Pigskin, parties, and pain

By Sara Jerome

For second-year Wen Yang Qi, Super Bowl XLI started hours before the 5:25 p.m. kickoff. Qi spent the day shopping for groceries, beseeching unripe avocados to transform into guacamole, and pondering the proper cleaning protocol for his bright orange and blue jersey.

“I’ve been wearing it for two weeks, and people have been like, ‘that jersey has got to be starting to stink,’” said Qi, a longtime Bears fan who decided that Super Bowl Sunday warranted fragrant and unstained apparel. “I washed it by itself and hung it to dry. It’s my first time ever hanging something to dry.”

Despite a disappointing outcome for Bears fans, students still got to enjoy a rare pleasure this weekend: Sunday afternoon parties.

From a Harold’s Chicken–eating contest in Hitchcock house to a party featuring special guest economics Professor Alan Sanderson in Chamberlin house, almost all the residence halls planned special events. At a time when students usually burrow away to study, many braved the cold to relish the complimentary buffet at The Grounds or the traditional salty-snack-and-beer-fest at frat and apartment parties across campus.

Considerable effort went into this weekend’s Super Bowl parties. According to Qi, the ideal menu is a three-course affair: finger food in the first half to warm up, “hearty” entrees at halftime “so no one has to leave to get dinner,” and desserts in the second half “to keep people’s energy up.” The guest list should include fans from both teams to keep things interesting, and the TV should be “at least the size of a small child, preferably a large child.” The cooler, Qi added, must be well stocked.

“There’s something great about having a Bud and watching the game,” Qi said. “But it’s practically a sin to pre-game, because when the game starts, you’ll already be wasted.”

Along with good food and beer, rowdy fans are a must-have at Super Bowl parties, said fourth-year Frank Rios, who commended fans who try to impact the game by yelling at the TV.

“It comes along with the passion of watching the game,” Rios said. “It’s all part of the experience.”

The commercials and the halftime show, classic draws for those who can’t tell a touchdown from a fumble, garnered mixed reviews this year. Seeing Prince singing in the rain and playing his signature shaped guitar was a throwback to students’ childhoods in the ’90s.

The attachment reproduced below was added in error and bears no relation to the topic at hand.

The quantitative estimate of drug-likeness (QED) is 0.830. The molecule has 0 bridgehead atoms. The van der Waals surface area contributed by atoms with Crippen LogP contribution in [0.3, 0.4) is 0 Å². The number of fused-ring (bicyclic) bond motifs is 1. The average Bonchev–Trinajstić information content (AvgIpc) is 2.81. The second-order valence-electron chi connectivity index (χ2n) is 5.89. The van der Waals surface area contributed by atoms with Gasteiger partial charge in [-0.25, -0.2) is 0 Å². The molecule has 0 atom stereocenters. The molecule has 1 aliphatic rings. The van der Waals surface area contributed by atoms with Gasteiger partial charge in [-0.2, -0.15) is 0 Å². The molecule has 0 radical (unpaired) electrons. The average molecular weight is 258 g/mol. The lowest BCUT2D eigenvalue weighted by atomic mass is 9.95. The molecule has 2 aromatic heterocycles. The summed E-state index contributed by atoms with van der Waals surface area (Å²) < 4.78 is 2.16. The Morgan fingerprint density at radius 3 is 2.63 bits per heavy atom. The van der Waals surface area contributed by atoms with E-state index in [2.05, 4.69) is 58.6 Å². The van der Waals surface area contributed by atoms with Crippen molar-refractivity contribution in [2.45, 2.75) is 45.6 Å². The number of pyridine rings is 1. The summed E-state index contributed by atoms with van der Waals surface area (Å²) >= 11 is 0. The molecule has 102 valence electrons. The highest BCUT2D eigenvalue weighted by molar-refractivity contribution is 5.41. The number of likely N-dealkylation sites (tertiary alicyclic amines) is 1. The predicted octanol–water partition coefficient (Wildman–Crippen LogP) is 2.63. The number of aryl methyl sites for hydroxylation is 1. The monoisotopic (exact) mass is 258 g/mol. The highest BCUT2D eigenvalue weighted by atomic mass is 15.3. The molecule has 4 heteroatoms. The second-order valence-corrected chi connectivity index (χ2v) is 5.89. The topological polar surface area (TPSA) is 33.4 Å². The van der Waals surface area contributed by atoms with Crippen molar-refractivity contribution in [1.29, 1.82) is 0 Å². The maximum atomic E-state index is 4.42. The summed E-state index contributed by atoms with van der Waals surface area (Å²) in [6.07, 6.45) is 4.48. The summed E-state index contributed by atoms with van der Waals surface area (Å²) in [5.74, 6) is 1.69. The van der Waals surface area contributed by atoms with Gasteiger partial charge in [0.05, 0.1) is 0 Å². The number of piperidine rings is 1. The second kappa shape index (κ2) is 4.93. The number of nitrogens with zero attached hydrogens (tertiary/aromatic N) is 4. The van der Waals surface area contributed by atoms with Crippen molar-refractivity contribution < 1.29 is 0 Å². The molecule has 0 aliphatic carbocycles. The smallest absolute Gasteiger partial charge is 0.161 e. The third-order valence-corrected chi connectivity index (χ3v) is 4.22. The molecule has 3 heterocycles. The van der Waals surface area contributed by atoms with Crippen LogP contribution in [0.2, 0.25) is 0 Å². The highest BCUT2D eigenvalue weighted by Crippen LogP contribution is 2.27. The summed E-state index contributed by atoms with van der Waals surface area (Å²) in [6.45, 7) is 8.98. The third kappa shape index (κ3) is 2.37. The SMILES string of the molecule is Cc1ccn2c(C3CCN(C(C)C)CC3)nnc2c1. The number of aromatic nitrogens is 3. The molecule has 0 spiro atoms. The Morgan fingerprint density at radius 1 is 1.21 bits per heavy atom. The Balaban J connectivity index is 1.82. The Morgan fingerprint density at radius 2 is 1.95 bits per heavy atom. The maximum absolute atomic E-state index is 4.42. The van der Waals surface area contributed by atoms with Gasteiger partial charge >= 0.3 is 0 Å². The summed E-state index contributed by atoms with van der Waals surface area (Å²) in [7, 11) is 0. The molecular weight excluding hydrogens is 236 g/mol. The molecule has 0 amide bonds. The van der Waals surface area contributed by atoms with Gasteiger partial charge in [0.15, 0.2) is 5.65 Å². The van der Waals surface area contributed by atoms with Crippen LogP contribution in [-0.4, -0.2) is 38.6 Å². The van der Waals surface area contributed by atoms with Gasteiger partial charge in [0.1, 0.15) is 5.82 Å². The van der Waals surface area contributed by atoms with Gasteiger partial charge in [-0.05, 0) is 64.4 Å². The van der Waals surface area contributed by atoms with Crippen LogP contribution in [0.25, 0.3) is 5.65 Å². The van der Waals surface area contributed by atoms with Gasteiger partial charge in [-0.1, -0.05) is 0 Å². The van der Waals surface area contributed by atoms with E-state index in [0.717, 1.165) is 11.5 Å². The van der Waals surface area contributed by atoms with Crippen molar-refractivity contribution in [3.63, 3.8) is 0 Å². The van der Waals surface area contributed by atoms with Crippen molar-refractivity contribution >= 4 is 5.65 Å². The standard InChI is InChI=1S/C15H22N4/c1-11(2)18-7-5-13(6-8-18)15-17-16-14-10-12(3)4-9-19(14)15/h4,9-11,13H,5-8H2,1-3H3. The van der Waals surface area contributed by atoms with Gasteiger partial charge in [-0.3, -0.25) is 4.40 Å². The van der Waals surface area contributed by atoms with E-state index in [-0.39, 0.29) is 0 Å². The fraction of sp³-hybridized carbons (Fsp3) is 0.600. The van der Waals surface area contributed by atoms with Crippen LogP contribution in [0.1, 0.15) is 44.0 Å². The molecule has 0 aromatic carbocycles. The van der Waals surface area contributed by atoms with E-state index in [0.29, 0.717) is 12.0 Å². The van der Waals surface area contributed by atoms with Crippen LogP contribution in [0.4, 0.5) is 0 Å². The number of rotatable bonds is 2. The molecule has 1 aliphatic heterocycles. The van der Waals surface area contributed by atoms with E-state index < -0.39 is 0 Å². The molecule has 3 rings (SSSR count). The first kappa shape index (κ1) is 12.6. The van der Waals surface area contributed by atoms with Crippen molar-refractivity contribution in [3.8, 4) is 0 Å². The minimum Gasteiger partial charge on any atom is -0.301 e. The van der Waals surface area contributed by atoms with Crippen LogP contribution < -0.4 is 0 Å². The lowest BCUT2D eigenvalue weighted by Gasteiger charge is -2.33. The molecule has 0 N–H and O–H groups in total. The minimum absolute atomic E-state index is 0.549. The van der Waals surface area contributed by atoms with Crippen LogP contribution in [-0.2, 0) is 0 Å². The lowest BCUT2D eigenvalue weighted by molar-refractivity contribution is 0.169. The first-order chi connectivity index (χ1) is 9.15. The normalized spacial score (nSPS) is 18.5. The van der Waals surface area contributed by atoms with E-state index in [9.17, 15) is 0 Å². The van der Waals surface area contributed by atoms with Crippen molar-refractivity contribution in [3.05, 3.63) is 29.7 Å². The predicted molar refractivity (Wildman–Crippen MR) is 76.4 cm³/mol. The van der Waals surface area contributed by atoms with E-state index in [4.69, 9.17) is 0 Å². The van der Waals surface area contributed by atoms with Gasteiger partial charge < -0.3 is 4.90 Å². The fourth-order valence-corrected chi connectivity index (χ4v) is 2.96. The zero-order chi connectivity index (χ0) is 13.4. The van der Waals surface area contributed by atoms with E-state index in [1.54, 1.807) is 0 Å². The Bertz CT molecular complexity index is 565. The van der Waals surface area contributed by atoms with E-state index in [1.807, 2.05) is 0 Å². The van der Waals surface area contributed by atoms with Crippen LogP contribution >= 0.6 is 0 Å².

“I must’ve been in fifth grade when he changed his name,” said Judy Stanton, a fourth-year in the College. Still, Stanton credited Prince with a good performance. “It wasn’t as flashy as I expected, which is probably a good thing. The emphasis was more on the music.”

As always, the Super Bowl drew a wider audience than other NFL games. Third-year Laura McFarland, who described herself as “a six on a 10-point scale spanning those who didn’t know the Super Bowl was today and those who use ‘Go Bears!’ as a greeting,” said she was psyched for the game.

McFarland said she caught the “infectious” Bears’ spirit from the downtown buildings adorned with pro-Bears messages and from a throng of male students that invaded her physics class singing the Bears’ fight song. In response to the disruption, McFarland’s professor, Stuart Gazes, quipped, “So, I hear there’s a football game this weekend?”

“A win would’ve improved morale around campus,” McFarland explained, citing the unbearable cold and midterm slump of winter quarter.

For the few who maintained NFL apathy even with a Bears championship on the line, Sunday offered a different spectator event. University Ballet, displaying a daintier form of athleticism than the one on TV, performed Tchaikovsky’s The Sleeping Beauty in International House.

Third-year Casandra Gonzalez, both a Bears fan and a ballerina, managed to change out of her long ballet gown and into Bears garb by the time the game started. Gonzalez pointed out the overlap in her two interests: “Some football players actually take ballet” to gain agility, she said. “I don’t expect to see many 300-pound, six-foot ballerinas, though.”

Besides ballet-goers, the other people who dodged disappointment on Sunday are a rare breed in Chicago: Colts fans. Indianapolis Colts fan Chris Espinal, a first year, said that even for a Yankees-supporter hailing from Massachusetts, the novelty of being the outnumbered fan never wears off.

“It felt great to be the only Colts fan,” he said. “It feels great to know you’re right, and everyone else is wrong.”

Fans on both sides may have had a hard time facing Monday morning. Rios said Colts fans probably “went crazy” on Sunday night.

“They’ll go to work on Monday, but it’s really a lost day,” he said.

Second-year Robert Ren envisioned a less joyful but equally inebriated night for Bears fans. “For them, it’s going to be the heavy alcohol-abuse kind of drinking,” he predicted.

“I’m not going to class” on Monday, said die-hard Bears fan Zain Gowani, a second-year in the College. He further confirmed Ren’s prediction, saying, “I’m going to drown my sorrows either in my tears or in my bottle of Grey Goose.”

Speaking like a true fan, Gowani said, “My soul is shriveling because the Bears lost. But they’ll always be winners in my heart.”

On second thought, he added, “I don’t think my soul got the memo.”